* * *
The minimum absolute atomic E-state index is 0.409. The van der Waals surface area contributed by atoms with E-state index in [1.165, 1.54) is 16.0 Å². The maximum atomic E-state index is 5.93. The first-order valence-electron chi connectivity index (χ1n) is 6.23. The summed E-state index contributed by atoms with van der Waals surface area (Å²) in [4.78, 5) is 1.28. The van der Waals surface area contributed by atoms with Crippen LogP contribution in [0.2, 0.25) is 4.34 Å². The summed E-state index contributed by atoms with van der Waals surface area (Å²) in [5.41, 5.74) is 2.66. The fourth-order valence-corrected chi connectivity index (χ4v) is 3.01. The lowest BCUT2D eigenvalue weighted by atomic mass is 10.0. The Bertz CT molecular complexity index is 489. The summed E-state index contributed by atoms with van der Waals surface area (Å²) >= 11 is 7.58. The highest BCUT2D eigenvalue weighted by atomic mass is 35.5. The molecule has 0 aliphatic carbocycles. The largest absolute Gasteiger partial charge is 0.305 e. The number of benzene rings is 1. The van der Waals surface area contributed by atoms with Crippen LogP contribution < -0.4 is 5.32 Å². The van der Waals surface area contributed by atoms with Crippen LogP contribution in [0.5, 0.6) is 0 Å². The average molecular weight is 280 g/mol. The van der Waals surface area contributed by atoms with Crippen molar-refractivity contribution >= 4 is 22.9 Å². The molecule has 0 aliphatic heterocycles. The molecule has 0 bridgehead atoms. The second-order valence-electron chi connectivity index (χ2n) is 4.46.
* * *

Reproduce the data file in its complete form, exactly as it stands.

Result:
The minimum absolute atomic E-state index is 0.409. The van der Waals surface area contributed by atoms with E-state index in [1.165, 1.54) is 16.0 Å². The maximum atomic E-state index is 5.93. The first-order valence-electron chi connectivity index (χ1n) is 6.23. The summed E-state index contributed by atoms with van der Waals surface area (Å²) in [4.78, 5) is 1.28. The van der Waals surface area contributed by atoms with Crippen LogP contribution in [0.2, 0.25) is 4.34 Å². The summed E-state index contributed by atoms with van der Waals surface area (Å²) in [5.41, 5.74) is 2.66. The fourth-order valence-corrected chi connectivity index (χ4v) is 3.01. The lowest BCUT2D eigenvalue weighted by atomic mass is 10.0. The Bertz CT molecular complexity index is 489. The summed E-state index contributed by atoms with van der Waals surface area (Å²) >= 11 is 7.58. The highest BCUT2D eigenvalue weighted by atomic mass is 35.5. The molecule has 0 aliphatic carbocycles. The largest absolute Gasteiger partial charge is 0.305 e. The number of benzene rings is 1. The van der Waals surface area contributed by atoms with Crippen LogP contribution < -0.4 is 5.32 Å². The van der Waals surface area contributed by atoms with Crippen LogP contribution in [0.5, 0.6) is 0 Å². The average molecular weight is 280 g/mol. The van der Waals surface area contributed by atoms with Crippen molar-refractivity contribution >= 4 is 22.9 Å². The molecule has 0 aliphatic heterocycles. The molecule has 0 bridgehead atoms. The second-order valence-electron chi connectivity index (χ2n) is 4.46.